3rd Prize Winner
The run is now coming to an end at the National Portrait Gallery.
A good year I think. Better than the last few; which to my mind have been too in-crowd, with no chance of anyone not on the art circuit making a showing.
The actual top 5 were not my favorites, except for the 3rd-place image by Dona Schwartz. Overall though some really good stuff this year. Well done to the judges and the photographers.
For the first time in many years I bought the catalogue – only £15, so the reproductions are not of the highest quality, but still a worthy purchase.
Extended until December 18th.
Sky is sponsoring a save the rainforest thing with pictures by Salgado and Per Anders Petterson.
There is a free mini-catalogue with a couple of Salgado’s pictures. He is as good as ever. Lots of pictures of the very disturbing Zo’e rainforest tribe who shove these huge bones through their lower lips. I really couldn’t get used to it at all. There’s nowt as queer as folk.
Free entry, great venue – with an ice rink, free mini-catalogue. Interesting pictures including a few stunners by Salgado.
Get yourself down there.
One more week to go…
Fourteen internationally renowned photographers were invited to visit Venice and create a portfolio of images. Each photographer has donated an edition of their portfolio to be sold in aid of Venice in Peril.
Real Venice is an exhibition of a selection of photographers who have donated these images to raise funds to preserve the sinking city.
These are very good photographers. Not all to my taste, but all excellent in their own way. The exhibition itself is testament to the power of photography as art and documentary and the astonishing variety which is possible within the broad scope of this assignment.
The full website with prices and for the original artwork can be found here. The site also has decent resolution images for web viewing, so if you cannot get to London for the show then they can be seen here.
I particularly liked Hiroshi Watanabe, Jules Spinatsch, Mimmo Jodice, and the street work of Tim Parchikov. Standing above the others for me though were Nan Goldin and Philip-Lorca Dicorcia.
The catalogue is available on Amazon. I didn’t buy it on the day for two reasons; firstly my bag was already very heavy and I still had quite a bit of walking to do, and secondly at £35 it’s a bit dearer than usual. If a catalogue costs less than £25 and I like the images I will always buy it, but £35 requires a bit more thought – I have to really really like it. I think I probably will get it from Amazon at some point.
Overall – Highly recommended!!
Is open most days. Level 4 above the Sackler wing.
I just kind of wandered in, one of the staff suggested it. They have thousands of photographs in the collection. You have to have something in mind because it’s a museum after all. You just arrive, sign in and then head over to the computer terminals where you are faced with this website:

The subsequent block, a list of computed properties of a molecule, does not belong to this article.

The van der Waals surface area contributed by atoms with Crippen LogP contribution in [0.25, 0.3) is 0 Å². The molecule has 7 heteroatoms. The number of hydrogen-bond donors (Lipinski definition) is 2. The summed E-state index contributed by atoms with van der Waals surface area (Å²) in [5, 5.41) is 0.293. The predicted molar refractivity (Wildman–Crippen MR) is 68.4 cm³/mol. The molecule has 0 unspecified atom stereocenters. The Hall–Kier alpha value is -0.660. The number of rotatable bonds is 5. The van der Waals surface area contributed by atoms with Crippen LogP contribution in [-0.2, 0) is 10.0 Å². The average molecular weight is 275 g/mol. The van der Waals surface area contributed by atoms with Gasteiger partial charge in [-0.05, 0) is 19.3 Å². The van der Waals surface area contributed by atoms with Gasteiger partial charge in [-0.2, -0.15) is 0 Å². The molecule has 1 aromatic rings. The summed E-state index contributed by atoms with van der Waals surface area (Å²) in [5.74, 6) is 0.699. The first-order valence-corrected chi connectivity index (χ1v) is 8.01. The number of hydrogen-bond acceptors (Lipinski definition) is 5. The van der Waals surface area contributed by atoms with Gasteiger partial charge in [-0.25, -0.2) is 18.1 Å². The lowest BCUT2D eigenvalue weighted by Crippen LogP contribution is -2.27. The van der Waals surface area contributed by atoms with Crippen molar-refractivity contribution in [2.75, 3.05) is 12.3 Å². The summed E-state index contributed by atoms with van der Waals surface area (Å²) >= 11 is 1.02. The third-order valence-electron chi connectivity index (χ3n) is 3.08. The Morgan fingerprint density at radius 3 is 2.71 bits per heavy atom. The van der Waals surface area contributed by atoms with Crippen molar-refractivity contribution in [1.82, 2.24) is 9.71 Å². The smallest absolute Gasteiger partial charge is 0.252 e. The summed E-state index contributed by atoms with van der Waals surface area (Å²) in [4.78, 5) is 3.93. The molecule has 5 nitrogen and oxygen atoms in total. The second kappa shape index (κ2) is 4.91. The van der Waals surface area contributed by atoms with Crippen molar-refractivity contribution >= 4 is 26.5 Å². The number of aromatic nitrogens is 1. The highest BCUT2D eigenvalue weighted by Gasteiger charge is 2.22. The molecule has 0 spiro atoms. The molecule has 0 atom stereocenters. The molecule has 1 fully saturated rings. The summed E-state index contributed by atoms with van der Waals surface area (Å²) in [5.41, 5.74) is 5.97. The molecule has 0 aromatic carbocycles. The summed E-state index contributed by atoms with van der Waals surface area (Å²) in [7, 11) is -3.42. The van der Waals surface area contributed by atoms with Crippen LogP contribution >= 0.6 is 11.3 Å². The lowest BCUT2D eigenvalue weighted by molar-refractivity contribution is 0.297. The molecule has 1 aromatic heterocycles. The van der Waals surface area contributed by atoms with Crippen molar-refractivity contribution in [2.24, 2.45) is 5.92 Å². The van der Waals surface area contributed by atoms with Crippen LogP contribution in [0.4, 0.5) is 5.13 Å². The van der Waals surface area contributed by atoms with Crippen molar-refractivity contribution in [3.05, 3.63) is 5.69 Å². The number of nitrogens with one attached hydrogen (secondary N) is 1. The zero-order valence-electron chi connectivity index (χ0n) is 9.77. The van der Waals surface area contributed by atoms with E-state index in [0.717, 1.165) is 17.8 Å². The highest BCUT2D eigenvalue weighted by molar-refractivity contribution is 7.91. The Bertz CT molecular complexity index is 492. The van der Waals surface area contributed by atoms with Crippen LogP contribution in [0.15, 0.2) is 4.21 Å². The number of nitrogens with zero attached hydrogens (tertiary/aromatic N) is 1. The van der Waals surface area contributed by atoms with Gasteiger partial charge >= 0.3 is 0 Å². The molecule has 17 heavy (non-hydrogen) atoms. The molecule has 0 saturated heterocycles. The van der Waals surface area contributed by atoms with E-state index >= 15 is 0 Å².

So what would you look for? Well in the face of such uncertainty and completely unprepared? I figured I’d go for Kertesz; he is after all my favourite photographer.
So I found a few items listed. Got the box number. Went over to the desk. The helpful curator did some more digging. “Looks like there are three boxes.” she said. “Would you like to see all of them?” Still somewhat unbelieving that such a thing was possible I said “Yes please, that would be wonderful.”
About thirty minutes later… Recognise any of these? The prints were acquired by the V&A in 1976. There is no charge for this service. You can just go in there and as long as you are polite and quiet, and see some museum-quality prints of some of the greatest photographs ever made. I’m still in shock. (The collection of course is not only photographs, in fact the photos are probably one of the smallest parts of the collection.)
I love this city.
I had the day off. Two choices – either go to Somerset House to see the Venice Photos, or to the V&A to the photo galleries.
Dithered a bit then decided on the V&A because it was closer and I’d read a review, and it was recommended in Time Out. Will get to the Venice exhibition next week.
The layout of the V&A is very confusing, the photos being split across 2 locations. The temporary one being downstairs in Level 1 and the more permanent upstairs on Level 3.
Apparently the section on Julia Margaret Cameron has been recently revised or included. Interesting. All very and intentionally soft, and quite unsettling for it. As you move towards them from across the room they go from seeming reasonably sharp to getting very soft and ghostly. Obvious metaphors abound and it really is refreshing to see some classic prints that eschew the camera enthusiasts’ obsession for sharpness at any cost. Even in her day this was true, and her pictures were a reaction against that to some extent. No doubt she would be an exponent of Lomography were she alive today.
I also discovered the print room. But that deserves a post of its own.
Took the X100 along of course, made a few random shots. The V&A is a beautiful building crammed full of beautiful objects.
Even managed a self portrait.
I felt like I really needed a day off.
So this morning I saw a screening of the latest cut of Trishna, which my wife is editing – wonderful film. And then swung by the Royal Academy to catch the Eyewitness exhibition.
Pretty good photos of course. Lots of good photographers. But to be honest I would have been happier if they had that many photos all devoted to Kertesz. His photos, even in that distinguished company just blew everything else away.
Took along my X100 of course, which caused two movie types to say how cool it was and started a long conversation. Everyone LOVES this camera. Took a few pics.